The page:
Skip to 0 minutes and 6 secondsWelcome to the Inspiring Young People in STEM program. My name is Angela Rust and I work for STEM Learning. One of the programmes which STEM Learning provides is a volunteer programme called STEM Ambassadors and I’m the Training Coordinator for STEM Ambassadors in the UK. STEM stands for Science, Technology, Engineering and Mathematics. This course is aimed at STEM Ambassadors and other volunteers who do STEM activities with young people in schools and community organisations. There are considerable challenges attracting young people into STEM careers. Employers in the UK report STEM skills shortages and difficulty in filling STEM jobs. For example, 186,000 people with engineering skills will be needed, annually, every year from now until 2024.
Skip to 0 minutes and 54 secondsWe know that young people enjoy engaging, practical STEM activities and by reaching out to a diverse audience of young people, STEM Ambassadors have a positive and influential role to play. Throughout the next two weeks you will find, critique and adapt resources you can use for practical STEM activities to suit diverse audiences. We will also introduce the concepts of Science Capital, unconscious bias, inclusivity and diversity, and ask you to consider how these influence working with young people. By the end of the course, you’ll have begun to develop your approach to using practical activities to convey your insight into STEM subjects. We’re looking forward to working with you and seeing your enthusiasm for volunteering in STEM.
Why volunteer in STEM?
Welcome to the Inspiring Young People in STEM program and this course on resources and diversity.
Together, we aim to support your development as a volunteer and enable you to make an impact on young people with practical activities in science, technology, engineering and mathematics (STEM).
This is the first in a series of four courses designed for volunteers in STEM, such as STEM Ambassadors in the UK. We also encourage other volunteers around the world, educators in voluntary organisations and those wanting to engage with young people to join in and take part to learn about developing effective, practical activities.
If you are a teacher, we hope you’ll share your insight into the classroom with volunteers on this course. You’ll also find out about how volunteers can positively contribute to your students’ learning.
On this course
In Week 1 you will discover the range of resources available to you to start volunteering. In Week 2 you’ll hear from educators about some of the things you should consider as an inclusive volunteer working with diverse groups.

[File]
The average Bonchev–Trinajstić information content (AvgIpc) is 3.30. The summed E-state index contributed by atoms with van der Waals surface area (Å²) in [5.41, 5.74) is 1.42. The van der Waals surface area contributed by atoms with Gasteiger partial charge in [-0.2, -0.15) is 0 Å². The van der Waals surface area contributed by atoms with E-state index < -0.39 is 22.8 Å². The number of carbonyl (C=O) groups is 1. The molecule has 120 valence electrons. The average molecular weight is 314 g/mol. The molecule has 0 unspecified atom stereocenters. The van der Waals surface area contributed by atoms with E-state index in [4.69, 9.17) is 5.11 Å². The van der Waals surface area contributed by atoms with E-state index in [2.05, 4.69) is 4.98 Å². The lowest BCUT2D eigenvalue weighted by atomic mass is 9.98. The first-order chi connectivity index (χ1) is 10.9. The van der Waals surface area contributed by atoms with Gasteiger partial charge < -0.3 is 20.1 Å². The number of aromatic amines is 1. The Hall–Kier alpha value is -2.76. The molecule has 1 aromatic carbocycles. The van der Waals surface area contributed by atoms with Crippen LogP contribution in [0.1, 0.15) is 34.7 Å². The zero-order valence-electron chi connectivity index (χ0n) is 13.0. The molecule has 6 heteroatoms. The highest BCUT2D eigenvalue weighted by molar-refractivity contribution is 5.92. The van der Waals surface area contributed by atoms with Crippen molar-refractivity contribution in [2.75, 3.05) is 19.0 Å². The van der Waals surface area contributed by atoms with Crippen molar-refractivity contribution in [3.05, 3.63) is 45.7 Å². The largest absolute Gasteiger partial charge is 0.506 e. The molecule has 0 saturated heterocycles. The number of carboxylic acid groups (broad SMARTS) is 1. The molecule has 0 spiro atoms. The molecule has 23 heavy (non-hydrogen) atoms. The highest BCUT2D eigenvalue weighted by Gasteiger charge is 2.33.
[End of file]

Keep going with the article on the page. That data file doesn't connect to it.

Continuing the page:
By then end of the course you will be able to:
- Identify the range of resources available as a starting point for planning a STEM activity.
- Evaluate a resource, considering its relevance for a specific group of young people.
- Explore aspects of diversity and the implications for working with young people.
- Reflect on your own attitudes and approaches to inclusivity when volunteering.
Angela Rust, Training Coordinator at STEM Learning, will guide you through the course. The course will be supported between 15 – 28 January 2018. If you have joined us after then, please draw upon the comments from other learners or if you have any particular queries, sign up for the next run of the course in April 2018.
This course has been co-authored by Cerian Angharad, Director of See-Science, which runs the STEM Ambassador Hub in Wales.
If you’re new to online learning, or new to FutureLearn, you may find the How it works guide helpful. The Crowdsourced Guide to Learning and Six tips and tools for social learning on FutureLearn may also be of interest.
Tasks and discussions
Tasks are titled as such and are highlighted with a vertical line in the left-margin - like the one against this paragraph. The first tasks of this course are at the bottom of this page.
This course is designed so you learn with your fellow participants, particularly via the discussions. By writing comments you take the time to think and reflect on your understanding. Share your thoughts and questions about the course and your experiences as a volunteer. If you need help, post a question as a comment in the relevant course step. If you can help a fellow learner, don’t be afraid to reply and make a suggestion.
If you need any technical support use the Support button at the bottom right of your screen or email firstname.lastname@example.org. If you wish to get in contact with the National STEM Learning Centre directly about this course, please email email@example.com.
STEM Learning resources
We’ll introduce you to a huge range of resources to support your volunteering. Some of these will be on the STEM Learning website and you may wish to register for free access. If you are not based in the UK, you will need to register as ‘Other’ (not as a STEM Ambassador).
In the next step we’ll look at some real challenges that volunteers, like you, can help address. It’s really important to understand where you come from as this can influence what you may bring as a volunteer, so over the next few steps we would like you to share a little about yourself.
In the comments below, say hello, who you are, and why you joined this course.
When you complete a step on the course, click ‘Mark as Complete’ at the bottom right. This helps you keep track of your progress. Mark over 90% of the course steps complete and you’ll be eligible for a Certificate of Achievement when you Upgrade.